Temple to the Nation

Patrick Deneen (Democratic Faith, xiv) tells the story of the desacralization of the Cathedral of Saint Genevieve in 1791. The national assembly decided to “rededicate the basilica as a resting place for France’s revolutionary heroes. Above its doors were carved the words, ‘Aux grands hommes la Patrie reconaissante’ (The nation honors its great men).”

The former cathedral remained a central site of France’s culture wars through the following century: “Battles over the status of the building continued through the nineteenth century, with the building’s resacralization in 1821 after the Bourbon restoration and its subsequent rededication as the ‘Temple of the Nation’ in the Second Republic. Rousseau had written in praise of purely civil forms of religion for its ability to inspire social concord and manly courage in civil life, even as he had criticized Christianity for its enervating effects on wholly civic virtues. That a Christian church was converted to a secular pantheon in order to display his remains is both at once appalling – regarding Rousseau’s disdain for Paris – yet also curiously fitting, given his praise of the role of civil religion in the service of civic virtue.”

The particular choice wasn’t accidental. Deneen calls it an “inspired” decision: “St. Geneviève became known as the patron saint of Paris for her role in saving the city as it faced imminent invasion by Atilla and the Huns in 451. . . . Wholly exposed to the invading forces renowned for their merciless butchery of civilian inhabitants, the people of Paris left their fate in the hands of God and believed their prayers answered when Atilla and his invading forces turned southward and instead attacked the city of Orleans. In contrast to the fighting female saint that would later come to defend that benighted city, Jean d’Arc, Geneviève was canonized as the patron saint of Paris for her faith and her ability to stoke the faith of others – a faith in divine intervention that required no action or intervention on the part of humanity, with the exception of prayer that importuned but did not demand or set terms. She was a protectress of the city who did not protect, a defender who did not fight, one who surrendered but who did not lose faith.”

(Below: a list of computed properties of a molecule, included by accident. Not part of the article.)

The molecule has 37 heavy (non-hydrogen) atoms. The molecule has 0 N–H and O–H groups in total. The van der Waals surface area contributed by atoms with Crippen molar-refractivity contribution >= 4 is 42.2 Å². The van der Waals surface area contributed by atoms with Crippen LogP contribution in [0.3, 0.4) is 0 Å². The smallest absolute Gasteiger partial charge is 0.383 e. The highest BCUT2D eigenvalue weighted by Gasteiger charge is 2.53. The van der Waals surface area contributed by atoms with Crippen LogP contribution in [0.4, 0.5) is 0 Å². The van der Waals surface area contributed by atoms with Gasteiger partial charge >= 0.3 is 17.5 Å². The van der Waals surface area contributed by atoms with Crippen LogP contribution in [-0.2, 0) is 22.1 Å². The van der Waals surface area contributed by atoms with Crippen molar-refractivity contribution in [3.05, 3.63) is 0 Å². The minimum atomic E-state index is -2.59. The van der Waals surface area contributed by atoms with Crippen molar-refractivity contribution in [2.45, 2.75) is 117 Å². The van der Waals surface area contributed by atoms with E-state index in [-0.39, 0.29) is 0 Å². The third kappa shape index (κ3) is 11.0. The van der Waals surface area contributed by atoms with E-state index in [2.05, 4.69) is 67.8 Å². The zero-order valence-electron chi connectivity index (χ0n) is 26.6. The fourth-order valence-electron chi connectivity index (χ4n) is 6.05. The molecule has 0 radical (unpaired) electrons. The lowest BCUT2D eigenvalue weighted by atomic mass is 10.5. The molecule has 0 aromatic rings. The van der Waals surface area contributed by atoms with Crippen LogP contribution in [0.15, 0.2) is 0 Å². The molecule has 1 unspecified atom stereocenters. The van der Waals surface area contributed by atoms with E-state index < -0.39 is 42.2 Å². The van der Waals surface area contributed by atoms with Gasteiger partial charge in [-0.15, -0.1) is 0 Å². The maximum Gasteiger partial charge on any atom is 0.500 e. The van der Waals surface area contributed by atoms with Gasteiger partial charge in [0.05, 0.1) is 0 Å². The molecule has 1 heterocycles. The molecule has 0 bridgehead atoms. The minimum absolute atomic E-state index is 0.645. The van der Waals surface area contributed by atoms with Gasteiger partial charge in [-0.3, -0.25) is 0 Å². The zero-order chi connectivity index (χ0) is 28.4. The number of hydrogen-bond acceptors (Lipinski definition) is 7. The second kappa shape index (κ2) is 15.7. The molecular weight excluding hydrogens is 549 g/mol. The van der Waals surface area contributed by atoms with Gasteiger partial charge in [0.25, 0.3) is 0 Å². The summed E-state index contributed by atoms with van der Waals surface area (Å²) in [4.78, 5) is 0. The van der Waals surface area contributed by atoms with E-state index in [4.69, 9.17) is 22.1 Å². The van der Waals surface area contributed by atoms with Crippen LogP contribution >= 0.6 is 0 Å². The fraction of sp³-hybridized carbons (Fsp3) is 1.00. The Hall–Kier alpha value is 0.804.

Deneen concludes, “To desacralize the church raised in her honor, declaring the city’s preeminence over God’s, and celebrating the role of men of action and men of thought whose ideas sparked action, represented in the most direct terms a repudiation of the frail and uncertain faith of the ancients, and an affirmation of modern secular belief in human ability, power, and autonomy.”

It marked a turn from a city protected by the worship of God to a city defended by the worship of the nation.

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